The Origin of Judicial Review in Ohio

From time to time, OCN will post Ohio Constitutional Stories. These will include information about important Ohio constitutional cases and issues about which most people are unaware. The first of these postings is about the origin of judicial review in Ohio.

The Origin of Judicial Review in Ohio

Every law student, every lawyer, and most members of the public have heard of Marbury v. Madison, the landmark 1803 U.S. Supreme Court decision  that established judicial review in our federal judicial system. But few Ohioans have heard of our state’s counterpart to Marbury, Rutherford v. M’Fadden, the 1807 decision that established review in Ohio. Rutherford also led to the state’s first major impeachment crisis in which two judges were impeached by the House but acquitted by the Senate by a single vote.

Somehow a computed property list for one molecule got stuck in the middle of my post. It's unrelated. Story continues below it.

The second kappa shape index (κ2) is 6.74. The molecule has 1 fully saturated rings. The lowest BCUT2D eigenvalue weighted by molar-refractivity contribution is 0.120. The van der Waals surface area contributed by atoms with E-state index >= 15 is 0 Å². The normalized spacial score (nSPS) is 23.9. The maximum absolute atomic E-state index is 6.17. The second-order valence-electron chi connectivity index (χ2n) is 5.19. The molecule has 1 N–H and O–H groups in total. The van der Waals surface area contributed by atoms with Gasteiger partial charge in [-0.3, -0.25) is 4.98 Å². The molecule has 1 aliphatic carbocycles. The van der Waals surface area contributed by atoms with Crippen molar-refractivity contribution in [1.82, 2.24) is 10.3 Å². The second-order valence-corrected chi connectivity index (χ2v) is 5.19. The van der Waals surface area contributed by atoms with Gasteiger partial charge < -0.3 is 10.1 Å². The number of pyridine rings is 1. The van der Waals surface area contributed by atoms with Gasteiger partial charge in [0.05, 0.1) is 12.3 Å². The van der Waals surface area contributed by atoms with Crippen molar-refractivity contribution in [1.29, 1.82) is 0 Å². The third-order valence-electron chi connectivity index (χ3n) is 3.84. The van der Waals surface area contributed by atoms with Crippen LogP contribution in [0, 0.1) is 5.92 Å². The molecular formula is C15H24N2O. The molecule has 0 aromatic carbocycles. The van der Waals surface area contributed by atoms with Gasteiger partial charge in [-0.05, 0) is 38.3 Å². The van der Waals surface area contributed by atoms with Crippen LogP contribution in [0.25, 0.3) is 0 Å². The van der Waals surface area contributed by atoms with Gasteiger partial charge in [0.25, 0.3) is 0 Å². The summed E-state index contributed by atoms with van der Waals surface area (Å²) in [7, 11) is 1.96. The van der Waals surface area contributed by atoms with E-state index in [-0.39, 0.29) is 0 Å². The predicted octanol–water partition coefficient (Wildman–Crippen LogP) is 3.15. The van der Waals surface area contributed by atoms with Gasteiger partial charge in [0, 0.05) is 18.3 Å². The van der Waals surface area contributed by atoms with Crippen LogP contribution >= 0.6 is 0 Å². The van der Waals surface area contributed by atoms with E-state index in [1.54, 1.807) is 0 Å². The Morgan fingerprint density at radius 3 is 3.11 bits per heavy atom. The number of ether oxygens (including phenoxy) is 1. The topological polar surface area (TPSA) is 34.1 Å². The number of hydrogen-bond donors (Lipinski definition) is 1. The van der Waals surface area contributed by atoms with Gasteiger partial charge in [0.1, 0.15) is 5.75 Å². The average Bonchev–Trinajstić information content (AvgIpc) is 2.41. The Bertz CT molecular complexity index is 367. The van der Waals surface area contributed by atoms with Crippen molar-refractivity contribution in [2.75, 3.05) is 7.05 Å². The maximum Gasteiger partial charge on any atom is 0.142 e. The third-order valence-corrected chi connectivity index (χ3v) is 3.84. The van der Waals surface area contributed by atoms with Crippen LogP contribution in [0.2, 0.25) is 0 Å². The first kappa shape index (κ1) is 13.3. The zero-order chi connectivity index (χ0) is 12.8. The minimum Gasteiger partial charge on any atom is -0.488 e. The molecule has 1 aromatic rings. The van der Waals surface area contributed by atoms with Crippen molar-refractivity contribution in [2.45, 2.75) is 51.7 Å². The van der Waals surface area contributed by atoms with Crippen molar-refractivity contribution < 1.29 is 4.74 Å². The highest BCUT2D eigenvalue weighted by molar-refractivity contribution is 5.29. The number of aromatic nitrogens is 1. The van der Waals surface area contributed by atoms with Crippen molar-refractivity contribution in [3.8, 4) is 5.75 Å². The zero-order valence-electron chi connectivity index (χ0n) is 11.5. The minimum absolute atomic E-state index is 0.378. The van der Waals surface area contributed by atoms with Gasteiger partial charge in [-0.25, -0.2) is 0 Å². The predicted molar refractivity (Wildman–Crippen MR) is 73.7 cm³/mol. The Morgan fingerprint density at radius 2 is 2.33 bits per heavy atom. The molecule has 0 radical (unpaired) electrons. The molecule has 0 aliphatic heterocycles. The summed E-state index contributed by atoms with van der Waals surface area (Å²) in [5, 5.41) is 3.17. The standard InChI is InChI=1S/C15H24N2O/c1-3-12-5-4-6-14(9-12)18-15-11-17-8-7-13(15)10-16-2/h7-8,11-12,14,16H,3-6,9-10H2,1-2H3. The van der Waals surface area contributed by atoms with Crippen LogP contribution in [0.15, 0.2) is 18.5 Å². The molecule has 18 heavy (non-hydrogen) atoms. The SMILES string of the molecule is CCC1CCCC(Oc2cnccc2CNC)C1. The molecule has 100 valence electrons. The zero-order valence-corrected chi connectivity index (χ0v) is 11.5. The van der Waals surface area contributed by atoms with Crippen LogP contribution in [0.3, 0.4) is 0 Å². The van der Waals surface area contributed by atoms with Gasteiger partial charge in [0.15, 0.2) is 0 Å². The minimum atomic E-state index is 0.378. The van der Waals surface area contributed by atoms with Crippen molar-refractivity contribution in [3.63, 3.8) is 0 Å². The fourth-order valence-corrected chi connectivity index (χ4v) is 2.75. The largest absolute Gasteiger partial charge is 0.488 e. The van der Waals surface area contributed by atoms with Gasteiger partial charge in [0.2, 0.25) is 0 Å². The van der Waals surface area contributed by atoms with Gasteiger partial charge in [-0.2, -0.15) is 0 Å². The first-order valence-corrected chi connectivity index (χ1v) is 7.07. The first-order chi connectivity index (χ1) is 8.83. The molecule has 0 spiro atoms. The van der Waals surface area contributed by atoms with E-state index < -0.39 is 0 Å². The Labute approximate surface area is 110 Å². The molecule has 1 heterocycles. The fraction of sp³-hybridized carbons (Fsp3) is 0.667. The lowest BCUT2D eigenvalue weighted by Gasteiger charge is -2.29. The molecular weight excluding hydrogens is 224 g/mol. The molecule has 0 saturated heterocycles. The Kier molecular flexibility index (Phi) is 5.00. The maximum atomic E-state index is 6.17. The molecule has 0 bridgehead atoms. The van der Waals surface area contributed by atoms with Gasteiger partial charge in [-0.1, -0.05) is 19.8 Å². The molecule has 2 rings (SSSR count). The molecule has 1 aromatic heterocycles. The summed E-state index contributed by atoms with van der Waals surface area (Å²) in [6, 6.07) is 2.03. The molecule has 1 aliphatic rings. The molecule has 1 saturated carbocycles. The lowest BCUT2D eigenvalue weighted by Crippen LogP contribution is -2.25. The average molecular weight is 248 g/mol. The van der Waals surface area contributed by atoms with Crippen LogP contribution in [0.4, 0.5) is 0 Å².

Judicial review—the power of a court to declare statutes unconstitutional—has deep roots in Ohio despite the absence of any express provision in the Ohio Constitution authorizing it. The basic provision creating the state court system and vested it with the judicial power states as follows:

The judicial power of the state is vested in a supreme court, courts of appeals, courts of common pleas and divisions thereof, and such other courts inferior to the Supreme Court as may from time to time be established by law.

Art. IV, sec. 1.

These issues are discussed in greater detail in the attached excerpt from Steinglass & Scarselli, The Ohio State Constitution (Oxford University Press) (2nd ed. 2022) (link)

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